- Opioid tolerance and its physical dependence can be reduced by a drug that failed to treat osteoarthritis.
- The drug did not show any efficiency in treating osteoarthritis.
- The experimental drug reduces the death rate due to drug overdosage.
A drug that was proved safe for people helped to prevent opioid addiction and tolerance when it was combined with opioid-pain drugs, shows a study conducted at Indiana University.
Scientists at Linda and Jack Gill Center for Biomolecular Science at IU Bloomington found that a compound which was tested to treat osteoarthritis blocked the neuropathic pain and reduced opioid dependence. The findings of the study are published in the journal Molecular Pharmacology
‘Opioid addiction can be treated by the drug that failed to treat osteoarthritis and it reduces the death rate due to overdosage of drugs.’
A clinical trial for the drug that was used to treat osteoarthritis was conducted by Indianapolis-based drug manufacturer Eli Lilly and Co. and they found that it lacked the potency to treat the disease. However, the efficiency of the drug to treat other kinds of pain was not tested earlier.
"The potential to quickly begin using this compound in combination with opioid-based medication to treat pain and reduce addiction makes this discovery very significant," said lead investigator Andrea G. Hohmann, a Linda and Jack Gill Chair of Neuroscience and professor in the IU Bloomington College of Arts and Sciences' Department of Psychological and Brain Sciences. "We already know this drug is safe for use in people, so moving into human trials will not require as many regulatory hurdles."
There was a need for a non-addictive alternative drug for opioid medicines as there was a high increase in death rate due to a drug overdose. According to the Centers for Disease Control and Prevention, in 2016 about 64,000 Americans died due to a drug overdose. In order to tackle the situation in 2017, Indiana University (IU) launched the Responding to the Addictions Crisis Grand Challenge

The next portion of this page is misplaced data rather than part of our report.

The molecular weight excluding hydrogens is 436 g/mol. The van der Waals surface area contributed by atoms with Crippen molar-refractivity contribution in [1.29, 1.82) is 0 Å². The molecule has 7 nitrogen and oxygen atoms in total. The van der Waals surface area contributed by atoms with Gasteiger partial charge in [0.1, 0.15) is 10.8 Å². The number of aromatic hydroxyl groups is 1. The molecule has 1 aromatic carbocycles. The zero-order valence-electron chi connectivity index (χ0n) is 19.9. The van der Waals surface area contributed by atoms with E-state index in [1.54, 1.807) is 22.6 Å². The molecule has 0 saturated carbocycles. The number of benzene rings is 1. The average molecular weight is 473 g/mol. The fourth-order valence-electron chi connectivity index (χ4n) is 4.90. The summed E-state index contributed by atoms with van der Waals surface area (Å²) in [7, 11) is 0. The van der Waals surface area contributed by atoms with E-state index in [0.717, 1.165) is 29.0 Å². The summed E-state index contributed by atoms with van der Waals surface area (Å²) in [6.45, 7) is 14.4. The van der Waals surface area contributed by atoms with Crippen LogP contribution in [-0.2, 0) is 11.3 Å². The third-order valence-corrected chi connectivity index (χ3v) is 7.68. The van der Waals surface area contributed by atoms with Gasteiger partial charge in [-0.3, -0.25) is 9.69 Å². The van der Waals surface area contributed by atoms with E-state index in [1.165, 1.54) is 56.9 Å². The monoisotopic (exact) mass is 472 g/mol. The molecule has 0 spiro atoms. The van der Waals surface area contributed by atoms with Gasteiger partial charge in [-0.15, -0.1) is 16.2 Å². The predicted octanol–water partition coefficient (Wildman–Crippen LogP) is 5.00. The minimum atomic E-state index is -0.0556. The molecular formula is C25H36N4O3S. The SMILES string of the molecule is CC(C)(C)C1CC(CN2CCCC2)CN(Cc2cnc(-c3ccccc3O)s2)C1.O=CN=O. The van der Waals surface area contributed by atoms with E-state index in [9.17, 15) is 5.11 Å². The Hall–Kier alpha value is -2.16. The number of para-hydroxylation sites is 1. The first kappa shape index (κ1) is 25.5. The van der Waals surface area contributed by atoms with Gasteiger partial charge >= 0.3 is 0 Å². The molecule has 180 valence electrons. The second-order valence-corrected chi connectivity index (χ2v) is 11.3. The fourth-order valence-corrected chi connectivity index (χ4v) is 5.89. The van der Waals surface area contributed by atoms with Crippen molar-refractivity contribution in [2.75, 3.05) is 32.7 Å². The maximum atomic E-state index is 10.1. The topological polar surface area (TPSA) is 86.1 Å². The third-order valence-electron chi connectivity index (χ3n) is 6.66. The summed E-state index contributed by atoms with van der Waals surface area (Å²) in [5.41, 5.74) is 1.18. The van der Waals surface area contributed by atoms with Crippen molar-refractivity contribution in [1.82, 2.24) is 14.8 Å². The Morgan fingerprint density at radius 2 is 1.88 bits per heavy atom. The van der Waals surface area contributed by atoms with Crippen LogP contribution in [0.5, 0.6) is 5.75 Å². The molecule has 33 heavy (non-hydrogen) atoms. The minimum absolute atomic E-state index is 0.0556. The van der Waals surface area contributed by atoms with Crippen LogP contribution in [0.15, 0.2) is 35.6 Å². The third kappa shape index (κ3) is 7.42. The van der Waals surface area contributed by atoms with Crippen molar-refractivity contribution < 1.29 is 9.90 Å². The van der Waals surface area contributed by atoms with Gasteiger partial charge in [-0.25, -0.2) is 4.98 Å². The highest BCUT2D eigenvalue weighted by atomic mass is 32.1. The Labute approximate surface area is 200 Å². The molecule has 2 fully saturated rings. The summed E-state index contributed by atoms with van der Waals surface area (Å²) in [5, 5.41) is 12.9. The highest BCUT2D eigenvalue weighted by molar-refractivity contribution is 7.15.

initiative to invest about $50 million to reduce opioid addiction in Indiana.
An experiment was conducted to test the efficiency of the drug to treat pain and reduce addiction symptoms. IU researchers administered the drug compound along with opioid morphine into male mice that suffered neuropathic pain. Morphine initially reduced the pain and the mice quickly developed tolerance against the effect of morphine. Patients required higher doses of the drug in order to achieve relief from pain.
When a low dose of the experimental drug was combined with morphine and administered to the mice, it did not show any tolerance towards morphine and the lack of tolerance remained even after the discontinuation of the drug. The scientists discovered that the experimental drug produced sustained pain relief only at higher doses.
Another experiment was conducted, where the mice were given morphine alone or morphine combined with the experimental drug and it was treated with naloxone, which blocks the effect of opioids and induces opioid withdrawal symptoms. Results showed that the experimental drug also decreased the sensitivity of the symptoms.
The results of both the experiments suggest that the experimental drug can be used in combination with opioids in order to prevent opioid tolerance and to reduce the pain with lesser side effects.
The scientists chose the failed osteoarthritis drug because they found that the compound acted in a unique way on the target in order to reduce pain.
About Opioid Dependence
Opioid is a drug used to relieve pain, by lowering the number of pain signals sent to the brain. These medicines are mainly prescribed to reduce pain that is caused due to toothache, injuries, surgeries and cancer. These drugs are safe when used in right quantity but if the patients misuse the drug, it becomes an addiction. Some of the opioid drugs are morphine, tramadol, heroin, oxycodone and opium. According to American Society of Addiction Medicine (ASAM) in 2015 about 20,101 Americans died due to opioid drug over dosage.
- Xiaoyan Lin, Amey S. Dhopeshwarkar, Megan Huibregtse, Ken Mackie and Andrea G. Hohmann. Slowly Signaling G Protein-Biased CB2 Cannabinoid Receptor Agonist LY2828360 Suppresses Neuropathic Pain with Sustained Efficacy and Attenuates Morphine Tolerance and Dependence Molecular Pharmacology, (2018) DOI: https://doi.org/10.1124/mol.117.109355